The frame gets a small rubberized guard on the downtube as well as some protection on the chainstay. Again, nothing too crazy, but it gets the job done and looks cleaner than most integrated guards I’ve seen.

My biggest gripe about the frame is the lack of a good water bottle mount. There’s one mount on the underside of the downtube which is better than nothing, but it’s a crappy place for a water bottle. And I mean that in a literal sense, since I occasionally end up with horse droppings on my bottle.
NEXT: The Build, Fit and Geometry, Etc.

5 Comments

  1. Brian Williams October 13, 2016 Reply

    Thanks for calling out and articulating the seat tube angle issue, which as you mention is one of the most important factors for climbing on a long travel bike. We have reach and stack to accurately define hand and front wheel position but “effective seat angle” is a shot in the dark that’s interpreted differently by each manufacturer. Hopefully some will start to listen.

    Cheers

    BW

    • Dave March 24, 2017 Reply

      This is a huge problem for taller riders. Many bikes just don’t work for them on climbs because they have too slack seat tube angles paired with short chainstays. When the seat tube is fully extended, for optimal climbing condition, weight balance gets all wrong. Bikes with a big kink in the seat tube, very slack real STA, have real world ESTAs much slacker then claimed. I seriously doubt that 2017 29er Trek Slash works for taller guys. On climbs that is.

      Speaking of Evil. They actually changed their official reported ESTA on The Insurgent from the bikes inception, making them slacker. If you bother to calculate you will see that their geometry numbers don’t add up.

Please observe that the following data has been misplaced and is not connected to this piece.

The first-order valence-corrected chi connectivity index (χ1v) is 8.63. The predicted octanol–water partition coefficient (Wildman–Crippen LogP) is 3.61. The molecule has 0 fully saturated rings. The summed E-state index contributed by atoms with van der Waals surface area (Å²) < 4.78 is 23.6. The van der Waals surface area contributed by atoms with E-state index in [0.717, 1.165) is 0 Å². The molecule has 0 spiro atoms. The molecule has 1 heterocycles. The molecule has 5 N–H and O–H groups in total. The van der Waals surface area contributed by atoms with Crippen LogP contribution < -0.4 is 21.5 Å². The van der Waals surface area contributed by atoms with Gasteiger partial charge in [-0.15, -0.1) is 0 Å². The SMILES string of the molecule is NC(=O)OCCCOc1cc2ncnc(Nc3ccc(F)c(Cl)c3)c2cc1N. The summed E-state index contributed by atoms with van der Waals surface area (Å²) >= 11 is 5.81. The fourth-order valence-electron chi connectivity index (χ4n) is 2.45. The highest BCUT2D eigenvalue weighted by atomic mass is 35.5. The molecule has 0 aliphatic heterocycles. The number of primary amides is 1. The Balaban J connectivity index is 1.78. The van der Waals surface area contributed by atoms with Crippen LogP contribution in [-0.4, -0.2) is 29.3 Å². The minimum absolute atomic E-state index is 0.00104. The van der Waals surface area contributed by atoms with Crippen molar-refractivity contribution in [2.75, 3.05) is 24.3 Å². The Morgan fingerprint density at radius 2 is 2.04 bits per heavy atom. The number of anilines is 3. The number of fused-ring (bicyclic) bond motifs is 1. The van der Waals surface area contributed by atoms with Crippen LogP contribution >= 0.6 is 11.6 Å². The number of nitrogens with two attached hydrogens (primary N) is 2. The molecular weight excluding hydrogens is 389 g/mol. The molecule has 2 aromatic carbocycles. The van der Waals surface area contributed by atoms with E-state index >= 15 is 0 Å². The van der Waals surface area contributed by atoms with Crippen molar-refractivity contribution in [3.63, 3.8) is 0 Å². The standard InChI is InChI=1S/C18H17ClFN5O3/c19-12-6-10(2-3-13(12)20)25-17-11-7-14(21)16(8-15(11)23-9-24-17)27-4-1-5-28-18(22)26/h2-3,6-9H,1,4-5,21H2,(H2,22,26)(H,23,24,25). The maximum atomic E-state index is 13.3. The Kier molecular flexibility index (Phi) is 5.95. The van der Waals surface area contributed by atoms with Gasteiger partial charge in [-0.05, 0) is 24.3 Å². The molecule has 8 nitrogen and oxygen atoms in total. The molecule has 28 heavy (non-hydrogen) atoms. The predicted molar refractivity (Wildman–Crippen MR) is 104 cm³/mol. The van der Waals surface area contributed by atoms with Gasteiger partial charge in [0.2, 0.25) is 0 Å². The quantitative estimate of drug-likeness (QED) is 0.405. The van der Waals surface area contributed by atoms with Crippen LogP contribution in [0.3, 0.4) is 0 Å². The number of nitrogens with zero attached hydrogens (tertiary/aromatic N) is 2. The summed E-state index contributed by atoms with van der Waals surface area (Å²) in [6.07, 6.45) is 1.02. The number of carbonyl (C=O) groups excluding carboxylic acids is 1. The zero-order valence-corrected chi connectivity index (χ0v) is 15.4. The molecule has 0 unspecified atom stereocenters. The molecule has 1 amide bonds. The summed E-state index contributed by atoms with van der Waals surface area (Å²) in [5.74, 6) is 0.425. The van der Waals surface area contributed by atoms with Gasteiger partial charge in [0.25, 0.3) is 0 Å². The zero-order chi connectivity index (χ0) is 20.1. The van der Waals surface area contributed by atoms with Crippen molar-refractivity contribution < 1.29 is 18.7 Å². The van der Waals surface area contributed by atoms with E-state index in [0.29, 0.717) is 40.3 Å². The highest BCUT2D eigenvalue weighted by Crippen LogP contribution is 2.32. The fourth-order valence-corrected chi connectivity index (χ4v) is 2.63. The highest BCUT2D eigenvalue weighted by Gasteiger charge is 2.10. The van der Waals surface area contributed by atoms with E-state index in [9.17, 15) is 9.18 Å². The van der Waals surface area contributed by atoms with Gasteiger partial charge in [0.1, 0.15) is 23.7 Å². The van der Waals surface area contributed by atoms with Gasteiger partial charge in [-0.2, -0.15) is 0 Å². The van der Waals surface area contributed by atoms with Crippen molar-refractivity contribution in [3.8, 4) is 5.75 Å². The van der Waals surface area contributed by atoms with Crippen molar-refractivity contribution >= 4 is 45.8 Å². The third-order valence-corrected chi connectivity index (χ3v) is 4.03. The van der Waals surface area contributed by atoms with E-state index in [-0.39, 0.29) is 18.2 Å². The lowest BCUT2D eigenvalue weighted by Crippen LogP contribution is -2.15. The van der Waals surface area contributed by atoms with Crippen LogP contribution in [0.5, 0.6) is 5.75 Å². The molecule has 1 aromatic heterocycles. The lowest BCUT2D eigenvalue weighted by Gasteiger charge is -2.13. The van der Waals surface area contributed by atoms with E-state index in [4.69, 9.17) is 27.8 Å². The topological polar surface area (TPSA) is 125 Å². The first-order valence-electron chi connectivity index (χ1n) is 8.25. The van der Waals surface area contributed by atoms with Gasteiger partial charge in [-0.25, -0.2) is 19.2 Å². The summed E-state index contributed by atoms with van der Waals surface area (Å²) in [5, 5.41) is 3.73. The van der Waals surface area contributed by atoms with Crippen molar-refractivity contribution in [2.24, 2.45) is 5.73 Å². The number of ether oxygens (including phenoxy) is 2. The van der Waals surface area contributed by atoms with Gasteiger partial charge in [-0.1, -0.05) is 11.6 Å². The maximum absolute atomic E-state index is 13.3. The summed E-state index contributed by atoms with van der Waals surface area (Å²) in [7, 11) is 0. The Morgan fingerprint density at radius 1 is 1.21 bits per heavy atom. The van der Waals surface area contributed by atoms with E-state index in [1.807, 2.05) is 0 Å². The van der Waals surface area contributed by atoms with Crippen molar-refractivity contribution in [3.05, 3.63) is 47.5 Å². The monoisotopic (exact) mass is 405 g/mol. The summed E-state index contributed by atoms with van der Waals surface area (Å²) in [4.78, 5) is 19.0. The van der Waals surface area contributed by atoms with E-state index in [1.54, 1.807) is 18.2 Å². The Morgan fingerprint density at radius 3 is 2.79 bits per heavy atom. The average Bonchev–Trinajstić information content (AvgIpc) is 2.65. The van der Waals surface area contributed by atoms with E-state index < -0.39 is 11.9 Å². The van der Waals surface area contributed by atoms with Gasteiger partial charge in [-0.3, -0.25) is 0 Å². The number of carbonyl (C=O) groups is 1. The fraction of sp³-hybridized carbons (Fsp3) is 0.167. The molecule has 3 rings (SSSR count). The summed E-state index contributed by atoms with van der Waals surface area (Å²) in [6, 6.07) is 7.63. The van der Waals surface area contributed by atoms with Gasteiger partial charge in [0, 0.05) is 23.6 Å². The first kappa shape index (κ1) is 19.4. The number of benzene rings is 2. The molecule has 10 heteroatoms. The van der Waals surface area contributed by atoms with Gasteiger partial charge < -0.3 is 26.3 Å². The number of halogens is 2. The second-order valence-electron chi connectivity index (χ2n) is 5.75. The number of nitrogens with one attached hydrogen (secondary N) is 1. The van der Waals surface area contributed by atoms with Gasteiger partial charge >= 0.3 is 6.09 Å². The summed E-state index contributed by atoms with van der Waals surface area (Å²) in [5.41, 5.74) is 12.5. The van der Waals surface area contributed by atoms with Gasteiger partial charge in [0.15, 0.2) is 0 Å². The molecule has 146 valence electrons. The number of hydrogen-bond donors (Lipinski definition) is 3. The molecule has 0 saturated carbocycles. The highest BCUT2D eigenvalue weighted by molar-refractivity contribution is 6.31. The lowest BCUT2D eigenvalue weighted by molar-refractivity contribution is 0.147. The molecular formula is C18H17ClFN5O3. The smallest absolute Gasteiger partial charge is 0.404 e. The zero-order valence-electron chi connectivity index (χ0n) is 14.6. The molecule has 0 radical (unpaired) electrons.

2. Rob Nowakowski October 21, 2016 Reply

    Of note, my Santa Cruz Hightower setup with a 160 36 on the front and Float X2 rear has numbers almost identical to the Yeti 5.5, although slightly shorter chainstays. I’ve found very much the same thing coming off my previous Nomad 3, all my Strava DH times in Western Canada terrain have come down without trying as hard.

    Those of us that have tried the longer travel 29ers in my crew really think we’ll see more and more in this Enduro segment as the speed advantage seems to be a reality for most people. Interesting also to follow along on EWS setups on the few teams that have equivalent choices in 27 and 29 and ultimately what they choose. Except for Rude boy, most seem to be going the 29 route.

  3. Dan May 27, 2017 Reply

    Hey, nice review!

    Any thoughts on the comparison between this bike and the Following? Particularly with respect to running the Following with a 140mm fork. Guessing this would have the edge on the really chunky stuff (consecutive hits), I have a Following and notice it can get a little overwhelmed at the back (no surprise though).

    Any thoughts appreciated

    • Noah Bodman Author
      Noah Bodman May 30, 2017 Reply

      Hey Dan,

      You’re correct that the SB5.5 has the edge on rough terrain, largely due to having a bit more travel. And the addition of a 160mm Fox 36 on the front of the 5.5 can’t be overlooked – it’s not just more travel, but a stiffer, burlier fork, which means you can really get away with pointing it straight into some terrible line choices.

      But maybe more than anything, the Yeti just rides quite a bit differently than the Evil. I found the Yeti was happiest staying on the ground and motoring through things, whereas the Evil was a good bit more poppy and playful, and worked better when pumping every little roller on the trail. The Evil has a pretty progressive suspension, which keeps it supple off the top, and makes it a little easier to really load the back end up. The Yeti is much more linear, which means it uses all of its travel more easily, and it does a really good job of just swallowing mid sized hits.

      Both are fantastic bikes, just different ways to skin the cat.

      -Noah